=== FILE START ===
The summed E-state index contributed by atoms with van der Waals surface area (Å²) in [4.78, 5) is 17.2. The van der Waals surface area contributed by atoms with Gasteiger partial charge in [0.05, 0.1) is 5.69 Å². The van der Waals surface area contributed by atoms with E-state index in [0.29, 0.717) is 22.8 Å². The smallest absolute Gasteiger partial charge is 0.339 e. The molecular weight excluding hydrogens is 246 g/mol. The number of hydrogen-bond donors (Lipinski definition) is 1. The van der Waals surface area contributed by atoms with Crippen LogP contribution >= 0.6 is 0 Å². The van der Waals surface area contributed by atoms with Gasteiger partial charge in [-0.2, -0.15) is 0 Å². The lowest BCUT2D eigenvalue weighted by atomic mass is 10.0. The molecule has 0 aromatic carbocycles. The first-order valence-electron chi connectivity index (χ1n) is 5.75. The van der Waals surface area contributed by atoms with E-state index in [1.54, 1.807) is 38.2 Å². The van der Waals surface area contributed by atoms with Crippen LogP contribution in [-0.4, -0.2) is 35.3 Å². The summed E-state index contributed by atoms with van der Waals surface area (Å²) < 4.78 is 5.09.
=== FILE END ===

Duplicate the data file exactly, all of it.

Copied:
The summed E-state index contributed by atoms with van der Waals surface area (Å²) in [4.78, 5) is 17.2. The van der Waals surface area contributed by atoms with Gasteiger partial charge in [0.05, 0.1) is 5.69 Å². The van der Waals surface area contributed by atoms with E-state index in [0.29, 0.717) is 22.8 Å². The smallest absolute Gasteiger partial charge is 0.339 e. The molecular weight excluding hydrogens is 246 g/mol. The number of hydrogen-bond donors (Lipinski definition) is 1. The van der Waals surface area contributed by atoms with Crippen LogP contribution >= 0.6 is 0 Å². The van der Waals surface area contributed by atoms with Gasteiger partial charge in [-0.2, -0.15) is 0 Å². The lowest BCUT2D eigenvalue weighted by atomic mass is 10.0. The molecule has 0 aromatic carbocycles. The first-order valence-electron chi connectivity index (χ1n) is 5.75. The van der Waals surface area contributed by atoms with E-state index in [1.54, 1.807) is 38.2 Å². The van der Waals surface area contributed by atoms with Crippen LogP contribution in [-0.4, -0.2) is 35.3 Å². The summed E-state index contributed by atoms with van der Waals surface area (Å²) < 4.78 is 5.09.